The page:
An Explanation of What a Board of Education is, and One Candidate’s Plan to Make Changes

An Explanation of What a Board of Education is, and One Candidate’s Plan to Make Changes

Election Season

On the ballot for the November 3rd Presidential elections are many important local positions that many are unaware of. Local politicians have a direct effect on the municipalities that they are elected to serve, and as such, are important figures in the everyday lives of their constituents. Among these elections are open seats in the Morris School District Board of Education. This Board is composed of ten members, five which represent Morris Township, four which represent Morristown, and one which represents Morris Plains.

What Does a Board of Education Do?

Each school district has their own Board of Education (BOE) that works with the Superintendent to govern public schools in the area. BOE members are elected every three years, and one of the main facets of their position is the hiring, evaluating, and (if necessary) removal of the Superintendent. The Superintendent and the BOE work together to act as the governing body of the school district.

Within this district’s BOE are four committees: Finance, Human Resources, Curriculum, and Policy. While each committee is a subset that can meet in private (meetings of more than four officials must, by law, be open to the public) the entire BOE works together to make any changes to their district, along with their Superintendent. The BOE has many responsibilities, but the most important ones include approving the school’s budget, deciding on the school’s curriculum, and setting policies for the schools in the district, and their influence over their Superintendent.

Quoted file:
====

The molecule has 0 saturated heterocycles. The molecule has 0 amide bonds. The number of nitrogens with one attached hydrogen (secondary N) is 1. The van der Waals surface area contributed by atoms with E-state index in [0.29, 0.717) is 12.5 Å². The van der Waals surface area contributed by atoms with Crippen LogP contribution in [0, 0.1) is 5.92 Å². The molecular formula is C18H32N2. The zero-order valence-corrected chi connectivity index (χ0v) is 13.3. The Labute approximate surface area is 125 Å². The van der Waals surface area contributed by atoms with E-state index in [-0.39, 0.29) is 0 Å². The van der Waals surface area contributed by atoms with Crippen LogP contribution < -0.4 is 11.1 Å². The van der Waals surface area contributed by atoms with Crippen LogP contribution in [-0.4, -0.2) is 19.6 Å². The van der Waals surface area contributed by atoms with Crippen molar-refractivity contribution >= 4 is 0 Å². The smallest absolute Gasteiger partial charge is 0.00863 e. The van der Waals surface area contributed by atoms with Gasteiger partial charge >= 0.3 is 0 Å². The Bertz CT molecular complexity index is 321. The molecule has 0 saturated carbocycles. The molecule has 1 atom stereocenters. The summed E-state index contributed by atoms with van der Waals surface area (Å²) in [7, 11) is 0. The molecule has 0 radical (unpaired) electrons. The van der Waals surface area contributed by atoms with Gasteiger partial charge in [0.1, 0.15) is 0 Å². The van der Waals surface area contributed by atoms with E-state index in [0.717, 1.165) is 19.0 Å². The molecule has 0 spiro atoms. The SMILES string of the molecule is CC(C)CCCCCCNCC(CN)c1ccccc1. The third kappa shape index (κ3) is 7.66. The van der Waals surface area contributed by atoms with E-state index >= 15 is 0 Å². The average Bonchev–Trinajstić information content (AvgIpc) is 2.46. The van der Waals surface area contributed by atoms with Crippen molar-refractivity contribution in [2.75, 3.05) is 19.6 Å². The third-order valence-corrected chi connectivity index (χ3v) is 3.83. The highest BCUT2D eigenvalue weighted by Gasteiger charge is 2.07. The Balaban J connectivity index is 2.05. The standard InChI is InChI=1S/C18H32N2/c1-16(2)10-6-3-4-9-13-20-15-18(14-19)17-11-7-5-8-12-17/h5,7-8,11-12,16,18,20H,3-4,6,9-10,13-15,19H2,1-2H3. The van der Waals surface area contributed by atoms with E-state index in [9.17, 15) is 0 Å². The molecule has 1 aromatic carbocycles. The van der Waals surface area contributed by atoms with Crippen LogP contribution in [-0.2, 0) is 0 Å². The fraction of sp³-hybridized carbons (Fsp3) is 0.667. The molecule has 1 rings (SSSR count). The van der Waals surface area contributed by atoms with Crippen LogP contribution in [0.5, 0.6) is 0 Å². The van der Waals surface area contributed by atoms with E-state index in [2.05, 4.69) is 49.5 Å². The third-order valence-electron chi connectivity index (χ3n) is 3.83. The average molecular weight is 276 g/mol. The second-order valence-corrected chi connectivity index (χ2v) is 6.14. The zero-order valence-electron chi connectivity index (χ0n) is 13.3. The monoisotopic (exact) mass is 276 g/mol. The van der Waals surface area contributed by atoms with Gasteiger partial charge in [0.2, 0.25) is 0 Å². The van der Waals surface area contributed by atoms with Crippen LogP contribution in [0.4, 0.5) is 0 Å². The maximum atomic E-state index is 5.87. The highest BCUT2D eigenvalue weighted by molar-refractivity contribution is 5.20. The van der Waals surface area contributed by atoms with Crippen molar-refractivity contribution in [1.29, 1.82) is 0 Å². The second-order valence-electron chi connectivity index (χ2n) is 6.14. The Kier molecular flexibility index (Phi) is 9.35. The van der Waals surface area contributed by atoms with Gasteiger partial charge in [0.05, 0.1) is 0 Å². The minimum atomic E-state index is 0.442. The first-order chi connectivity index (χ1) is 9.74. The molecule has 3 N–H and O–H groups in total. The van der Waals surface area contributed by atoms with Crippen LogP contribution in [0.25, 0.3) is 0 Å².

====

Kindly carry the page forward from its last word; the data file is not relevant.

The BOE’s power to alter the curriculum is what has particularly intrigued Oliver Starnes, a lifelong resident of the Morris County area, and co-founder of Black Lives Matter Morristown (an entity that is independent from other BLM organizations), to run for the open Morristown seat within the Morris School District BOE.

Oliver Starnes’ Curriculum

Starnes is eager to make changes in his local school district. “One of the main reasons I’m running is to make sure that the curriculum is reflective of an inclusive telling of history,” Starnes said during an interview. “Everybody knows the mosaic of the country is not being reflected in our current curriculum.” This reflects particularly in our history classes, where Black influences on American history are largely silenced. For example, the first Black Senator and Black Representatives served the nation in the late 1800’s as Republicans in the South, but many schools do not teach that.

When asked why the history seems to be skewed, Starnes said “[Because] it’s convenient.” Teaching children that the history of civil rights is not a straight line of progressive movement, but rather an issue that tends to take five steps forward and two steps back, does not reflect well on the United States. To teach that Black men were allowed to vote (if they were landowners) and then had that right taken from them through Jim Crow laws (among other rights), only to fight for it again during the Civil Rights movement; to share the atrocity of a White-supremacist mob burning down businesses and houses in Tulsa, Oklahoma (known at the time as Black Wall Street) with no acknowledgement from the national government;  and every other terrible part of our history, is all very uncomfortable.

It is not ideal for a teacher to shed light on our darkest moments, nor is it ideal for our children to learn such darkness exists in our history. Starnes argues that it is necessary to know the full truth of our country’s history, not just the convenient truths. “It isn’t just Black history or White history, it is American history,” a history that requires the stories of all of its contributors.